BaconIsGood4You: Nvidia card, right? Go to the control panel, ‘Manage 3D Settings’, and add the program’s executable to the list. If it keeps happening you might need to tweak some settings. I don’t know if it actually works, but I have it on good authority (Google) that it works for another game (Wanted: Weapons of Fate) which was giving me that same problem. I may test this completely third-party theory later.

    kobzon: Is there a game ever made that doesn’t make everyone patronise everyone?

    KG: Is the heart of the sun thing a sneaky reference to a particular piece of recent popular dramatic entertainment creation I see there, or is that just coincidence/my imagination? ¬_¬ It seems quite familiar…

  22. Nero says:

    Good and balanced review I wold say. I don’t regret buying it because all and all is what a great and fascinating experience. And regarding scores, I have never seen a score for a game and said that I’m either buying or not buying something. I read about it, read what people say on different forums etc and if that sounds interesting I’ll get it not because of some score it got somewhere.

  23. Persus-9 says:

    @ PetitPiteux

    It depends on the nature of the game, what the game is aiming to do and so I guess that means you should access it only as a game if it isn’t trying to be anything more but if it is trying to be more then that should be taken into account. So the later of your two options but those other considerations will often be irrelevant because the game chooses to have no ambition in those directions and that’s understood by the audience.

    If next year someone releases another game called The Wolf that was basically identical to The Path but a bit more polish then it should probably be completely slated as a derivative piece of shit (unless it’s a comment on the timeless repeating nature of the narrative in which case it might be good). If on the other hand someone releases a new football game that’s just like the current FIFA but a bit more polished then it should probably be lauded as the greatest football game ever made.

    @ RazorBlade79

    As I remember nothing in the scoring policy says it’s just about fun. If you think it’s just a fun factor then I think you’re mistaken, I have the impression it’s something far more holistic.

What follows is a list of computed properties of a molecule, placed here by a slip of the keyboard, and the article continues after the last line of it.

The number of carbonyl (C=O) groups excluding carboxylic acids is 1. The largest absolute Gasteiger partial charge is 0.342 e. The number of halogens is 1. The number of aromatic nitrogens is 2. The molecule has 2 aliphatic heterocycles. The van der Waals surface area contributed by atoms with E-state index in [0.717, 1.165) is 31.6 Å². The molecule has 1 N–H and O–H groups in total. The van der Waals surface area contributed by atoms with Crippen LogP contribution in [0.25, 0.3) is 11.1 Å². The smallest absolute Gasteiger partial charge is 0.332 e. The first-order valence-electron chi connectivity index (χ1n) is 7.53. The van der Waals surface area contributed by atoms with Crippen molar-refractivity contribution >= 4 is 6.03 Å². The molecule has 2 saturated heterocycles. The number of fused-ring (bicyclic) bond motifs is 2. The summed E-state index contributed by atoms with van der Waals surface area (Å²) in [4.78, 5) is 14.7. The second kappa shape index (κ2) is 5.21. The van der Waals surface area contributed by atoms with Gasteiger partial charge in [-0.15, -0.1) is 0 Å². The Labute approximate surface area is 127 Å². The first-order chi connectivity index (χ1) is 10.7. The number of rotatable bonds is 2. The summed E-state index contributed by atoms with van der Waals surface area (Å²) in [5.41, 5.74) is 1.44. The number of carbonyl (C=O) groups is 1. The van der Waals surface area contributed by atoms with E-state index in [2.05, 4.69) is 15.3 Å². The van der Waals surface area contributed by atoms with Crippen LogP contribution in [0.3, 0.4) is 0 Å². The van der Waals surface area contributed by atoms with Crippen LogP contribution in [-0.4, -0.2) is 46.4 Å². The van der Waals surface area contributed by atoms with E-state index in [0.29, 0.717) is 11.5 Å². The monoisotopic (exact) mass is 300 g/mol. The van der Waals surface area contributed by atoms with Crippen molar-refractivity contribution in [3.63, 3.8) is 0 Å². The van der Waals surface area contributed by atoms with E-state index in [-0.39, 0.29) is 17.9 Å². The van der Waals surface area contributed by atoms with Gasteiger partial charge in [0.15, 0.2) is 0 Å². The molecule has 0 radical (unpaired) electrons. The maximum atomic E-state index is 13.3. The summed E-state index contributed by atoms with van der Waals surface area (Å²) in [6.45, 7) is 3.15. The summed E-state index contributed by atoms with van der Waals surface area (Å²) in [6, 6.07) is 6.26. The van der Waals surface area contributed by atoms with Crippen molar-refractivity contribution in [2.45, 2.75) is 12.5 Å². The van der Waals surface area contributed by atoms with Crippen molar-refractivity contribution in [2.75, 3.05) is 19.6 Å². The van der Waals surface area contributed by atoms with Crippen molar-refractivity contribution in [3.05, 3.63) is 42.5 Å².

Why can’t we give scores to art? Scores are just shorthand reviews. If the worry is that you can’t express everything to say about the art in that shorthand then the same applied to writing any review of anything. I guarentee that even the best reviewer could never write a review of Pong that would perfectly explains it to the extent that the person wouldn’t gain any extra experience by playing the actual game. All reviews are necessarily comparatively simplistic gestures at the likely game experience, artistic or otherwise.

    I don’t think there’s anything wrong with putting scores to anything. Heck I’ll give you some of my own scores right now: -

    Emin’s My Bed 1/10
    Caravaggio’s Judith beheading Holofernes 9/10
    Hirst’s For the Love of God 7/10
    Klimt’s The Kiss 5/10

    Now you know roughly what I think of four well know works of art. I’ve communicated with you. I’ve told you that in my opinion, given the choice between Emin’s My Bed or Klimt’s The Kiss you should get yourself The Kiss because it’s a better work of art. I haven’t perfectly described any of them but that’s completely impossible and I don’t think we should give up talking about art just because we can’t realise an impossible dream that would probably be a nightmare.

  24. Sparvy says:

    Damn it, this kind of game needs to die. It was completely broken as a game and supbar to say the least as art. All they succeded with was marketing. Just because gaming is a “new medium” or whatever doesnt mean you can shovel shit into it and call it revolutionary

  25. Jim Rossignol says:

    Persus-9: The more pertinent argument is that putting a score to something detracts (or at least distracts) from what is said in the text. That’s often true, because the resulting discussion and analysis following scored reviews often ends up being about whether text is coherent with the score, or whether a personal opinion matches the score. None of which really helps people decide what they think about a given game.